The Effect of Superstition on Health: Evidence from the Taiwanese Ghost Month
Superstition is a widespread phenomenon. We empirically examine its impact on health-related behavior and health outcomes. We study the case of the Taiwanese Ghost Month. During this period, which is believed to increase the likelihood of bad outcomes, we observe substantial adaptions in health-related behavior. Our identification exploits idiosyncratic variation in the timing of the Ghost Month across Gregorian calendar years. Using high-quality administrative data, we document for the period of the Ghost Months reductions in mortality, hospital admissions, and births. While the effect on mortality is a quantum effect, the latter two effects reflect changes in the timing of events. These findings suggest potential benefits of including emotional and cultural factors in public health policy.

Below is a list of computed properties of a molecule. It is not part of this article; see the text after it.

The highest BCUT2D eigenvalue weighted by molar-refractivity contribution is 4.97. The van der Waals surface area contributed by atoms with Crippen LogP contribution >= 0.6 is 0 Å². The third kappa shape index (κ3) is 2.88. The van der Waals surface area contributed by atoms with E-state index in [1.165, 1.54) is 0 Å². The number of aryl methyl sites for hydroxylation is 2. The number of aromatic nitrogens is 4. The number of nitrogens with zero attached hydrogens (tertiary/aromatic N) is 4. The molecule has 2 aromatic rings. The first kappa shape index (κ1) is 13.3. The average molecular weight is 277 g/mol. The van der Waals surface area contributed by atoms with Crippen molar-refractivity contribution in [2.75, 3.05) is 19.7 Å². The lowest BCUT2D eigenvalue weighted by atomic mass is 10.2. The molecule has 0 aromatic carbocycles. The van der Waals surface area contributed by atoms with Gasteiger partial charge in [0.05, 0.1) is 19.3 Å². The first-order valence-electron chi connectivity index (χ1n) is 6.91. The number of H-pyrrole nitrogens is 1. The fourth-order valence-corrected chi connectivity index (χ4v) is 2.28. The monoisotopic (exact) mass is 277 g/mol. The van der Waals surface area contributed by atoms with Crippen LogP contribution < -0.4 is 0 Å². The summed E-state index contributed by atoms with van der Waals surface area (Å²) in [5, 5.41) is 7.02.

For helpful discussions and comments we would like to thank seminar participants at the Hungarian Academy of Sciences (Centre for Social Sciences, RECENS) and the University of Hohenheim. The usual disclaimer applies. A Web Appendix available on the corresponding author’s website provides further results referenced in the paper. The views expressed herein are those of the authors and do not necessarily reflect the views of the National Bureau of Economic Research.